By Ellen And Aly

Transcendentalism first arose among liberal New England
Congregationalists who were seeking a departure from
Calvinism, and the bleak Puritan belief that inner human
depravity is ultimately inescapable
 Many ideals of transcendentalism parallel closely with both
predecessors German romanticism and Buddhism
 Early transcendentalists believed steadfastly in the
importance of human striving and pursuing a logic-based
life, rejecting organized religion, pre-destination, and
 Begins to take flight in Concord, New England in the 1830’s
Transcendentalism revolved around a passionate spiritual
and intellectual idealism within man
High regard was given to the concerns of “the
individual”, and his personal quest for spiritual
awakening; man must be self-directed along these travels
Institutions that hinder human spirit and potential must
be thoroughly rejected; many transcendentalists were
Nature is an eternal entity; it belongs to no one, but it is
there for everyone. The natural world is a reflection of
God’s divinity, a place of worship in itself
Transcendentalists rejected modern society, claiming its
values and morals to be corrupt
Ralph Waldo Emerson:
Born May 25th, 1803, in the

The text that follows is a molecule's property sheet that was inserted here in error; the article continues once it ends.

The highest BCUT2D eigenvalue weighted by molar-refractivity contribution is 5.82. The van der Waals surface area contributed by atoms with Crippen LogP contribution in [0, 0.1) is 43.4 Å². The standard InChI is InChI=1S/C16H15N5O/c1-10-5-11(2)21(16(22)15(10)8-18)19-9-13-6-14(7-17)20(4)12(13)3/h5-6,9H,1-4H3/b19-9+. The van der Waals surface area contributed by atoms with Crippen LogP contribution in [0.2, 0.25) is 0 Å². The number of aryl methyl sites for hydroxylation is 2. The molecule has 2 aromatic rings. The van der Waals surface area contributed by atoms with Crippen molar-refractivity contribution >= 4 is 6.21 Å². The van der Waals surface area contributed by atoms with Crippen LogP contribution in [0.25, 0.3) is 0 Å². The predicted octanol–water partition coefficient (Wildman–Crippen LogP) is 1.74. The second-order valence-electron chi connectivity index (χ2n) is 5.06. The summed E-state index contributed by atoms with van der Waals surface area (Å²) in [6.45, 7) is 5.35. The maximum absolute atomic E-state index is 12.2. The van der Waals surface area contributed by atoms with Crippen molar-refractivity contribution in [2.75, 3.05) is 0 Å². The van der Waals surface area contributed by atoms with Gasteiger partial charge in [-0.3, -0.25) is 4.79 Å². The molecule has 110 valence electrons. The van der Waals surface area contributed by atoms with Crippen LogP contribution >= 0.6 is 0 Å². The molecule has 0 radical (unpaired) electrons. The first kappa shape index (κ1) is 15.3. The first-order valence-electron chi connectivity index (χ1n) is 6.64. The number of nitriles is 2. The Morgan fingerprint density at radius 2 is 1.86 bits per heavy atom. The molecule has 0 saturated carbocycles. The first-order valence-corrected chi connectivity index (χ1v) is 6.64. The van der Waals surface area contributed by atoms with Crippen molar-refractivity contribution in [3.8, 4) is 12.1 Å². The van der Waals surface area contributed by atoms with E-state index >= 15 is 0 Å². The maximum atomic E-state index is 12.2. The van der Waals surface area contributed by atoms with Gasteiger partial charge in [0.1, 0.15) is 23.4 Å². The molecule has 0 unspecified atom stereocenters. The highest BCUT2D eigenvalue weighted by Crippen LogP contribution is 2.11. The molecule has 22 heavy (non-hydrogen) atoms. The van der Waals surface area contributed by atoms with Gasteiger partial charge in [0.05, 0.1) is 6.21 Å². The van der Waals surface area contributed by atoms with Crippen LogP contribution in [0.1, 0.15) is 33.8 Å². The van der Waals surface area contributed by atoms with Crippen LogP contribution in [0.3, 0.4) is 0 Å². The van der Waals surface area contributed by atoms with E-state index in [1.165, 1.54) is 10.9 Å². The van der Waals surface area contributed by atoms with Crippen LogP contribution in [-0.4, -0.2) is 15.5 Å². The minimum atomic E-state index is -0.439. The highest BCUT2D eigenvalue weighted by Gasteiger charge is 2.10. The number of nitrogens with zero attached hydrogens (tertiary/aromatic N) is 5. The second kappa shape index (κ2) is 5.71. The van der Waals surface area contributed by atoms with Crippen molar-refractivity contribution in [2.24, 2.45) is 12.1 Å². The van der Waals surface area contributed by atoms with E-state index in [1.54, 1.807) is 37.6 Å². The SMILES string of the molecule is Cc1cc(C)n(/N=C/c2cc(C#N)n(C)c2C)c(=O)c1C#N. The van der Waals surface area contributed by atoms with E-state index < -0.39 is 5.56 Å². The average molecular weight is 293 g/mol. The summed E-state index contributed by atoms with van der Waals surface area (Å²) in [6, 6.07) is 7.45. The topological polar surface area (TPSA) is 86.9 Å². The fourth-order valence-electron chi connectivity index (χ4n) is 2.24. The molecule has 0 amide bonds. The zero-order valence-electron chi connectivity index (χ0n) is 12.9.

largely Puritan town of
Boston, MA
 Became close with several female
family members who influenced
his intellectual growth after the early death of his father
 Kept various journals throughout his youth,
documenting his observations
 Graduated from Harvard College in 1821
 After beginning Harvard Divinity School in 1825, Emerson began
explicitly questioning religion; this was intensified after the death of
his wife, Ellen Louisa Tucker
 After Tucker’s death, married Lydia Jackson; settled in Concord, MA
and raised children
Emerson’s Nature, a book of passionate essays
that reflect themes of self-awareness, spiritual
transience, and the pivotal beauty of the natural
world, was published in 1836
Emerson became a voice for those seeking
inner fulfillment and liberation from religious
Even after his death in 1882, Emerson’s legacy
continued(s) to shine on
Henry David Thoreau
Born in 1817, in Concord, MA
An academic prodigy from an early age, Thoreau journeyed
onward to Harvard, enrolling at the tender age of 16
A lifelong friend of Emerson’s
Started a tiny progressive school; the institution terminated after
the death of his brother, John
Emerson encouraged Thoreau to keep lengthy journals
documenting his various passions and great intellectual promise
Lived in periods of solitude on a piece of land owned by Emerson;
built a cabin, planted a garden, practiced meditation
Dies in 1862 at the young age of 44
 Thoreau’s
life span encouraged, and
continues to inspire, nature writing,
meditation, and spiritual fulfillment.
 His works instigated lasting social,
political, and spiritual impacts.
Artist from the school painted both
landscapes and allegories.
The Hudson River School was America's first
true artistic fraternity.
Its name was created to identify a group of
New York City-based landscape painters that
emerged about 1850 under the influence of
Thomas Cole and flourished until about the
time of the Centennial.
Cole is regarded as the "father" or "founder"
of the school. He was the teacher of Frederic
Edwin Church.
Major Artist of the school:
Thomas Cole
Frederic Edwin Church